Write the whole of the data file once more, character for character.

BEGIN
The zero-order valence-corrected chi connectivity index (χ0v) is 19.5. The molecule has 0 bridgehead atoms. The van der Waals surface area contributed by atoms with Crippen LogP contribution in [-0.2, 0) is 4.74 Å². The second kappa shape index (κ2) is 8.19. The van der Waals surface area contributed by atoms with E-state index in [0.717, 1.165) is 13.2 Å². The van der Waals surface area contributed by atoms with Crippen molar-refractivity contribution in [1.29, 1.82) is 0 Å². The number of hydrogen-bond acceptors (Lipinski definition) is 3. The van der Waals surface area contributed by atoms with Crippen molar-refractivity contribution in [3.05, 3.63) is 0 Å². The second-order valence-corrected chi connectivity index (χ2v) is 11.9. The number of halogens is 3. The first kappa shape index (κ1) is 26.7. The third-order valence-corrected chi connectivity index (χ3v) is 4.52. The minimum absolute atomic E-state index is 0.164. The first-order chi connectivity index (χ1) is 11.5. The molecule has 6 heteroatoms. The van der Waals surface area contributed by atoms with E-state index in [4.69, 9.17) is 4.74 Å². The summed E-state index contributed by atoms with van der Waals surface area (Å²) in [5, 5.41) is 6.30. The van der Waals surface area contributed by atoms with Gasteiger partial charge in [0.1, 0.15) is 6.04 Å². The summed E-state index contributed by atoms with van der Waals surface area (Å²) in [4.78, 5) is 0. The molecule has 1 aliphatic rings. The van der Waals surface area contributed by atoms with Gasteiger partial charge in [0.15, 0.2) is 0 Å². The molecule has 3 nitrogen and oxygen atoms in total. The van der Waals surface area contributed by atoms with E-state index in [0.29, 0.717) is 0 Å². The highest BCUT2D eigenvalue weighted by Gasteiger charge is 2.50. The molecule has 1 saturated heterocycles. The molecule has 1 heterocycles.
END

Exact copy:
The zero-order valence-corrected chi connectivity index (χ0v) is 19.5. The molecule has 0 bridgehead atoms. The van der Waals surface area contributed by atoms with Crippen LogP contribution in [-0.2, 0) is 4.74 Å². The second kappa shape index (κ2) is 8.19. The van der Waals surface area contributed by atoms with E-state index in [0.717, 1.165) is 13.2 Å². The van der Waals surface area contributed by atoms with Crippen molar-refractivity contribution in [1.29, 1.82) is 0 Å². The number of hydrogen-bond acceptors (Lipinski definition) is 3. The van der Waals surface area contributed by atoms with Crippen molar-refractivity contribution in [3.05, 3.63) is 0 Å². The second-order valence-corrected chi connectivity index (χ2v) is 11.9. The number of halogens is 3. The first kappa shape index (κ1) is 26.7. The third-order valence-corrected chi connectivity index (χ3v) is 4.52. The minimum absolute atomic E-state index is 0.164. The first-order chi connectivity index (χ1) is 11.5. The molecule has 6 heteroatoms. The van der Waals surface area contributed by atoms with E-state index in [4.69, 9.17) is 4.74 Å². The summed E-state index contributed by atoms with van der Waals surface area (Å²) in [5, 5.41) is 6.30. The van der Waals surface area contributed by atoms with Gasteiger partial charge in [0.1, 0.15) is 6.04 Å². The summed E-state index contributed by atoms with van der Waals surface area (Å²) in [4.78, 5) is 0. The molecule has 1 aliphatic rings. The van der Waals surface area contributed by atoms with Gasteiger partial charge in [0.15, 0.2) is 0 Å². The molecule has 3 nitrogen and oxygen atoms in total. The van der Waals surface area contributed by atoms with E-state index in [0.29, 0.717) is 0 Å². The highest BCUT2D eigenvalue weighted by Gasteiger charge is 2.50. The molecule has 1 saturated heterocycles. The molecule has 1 heterocycles.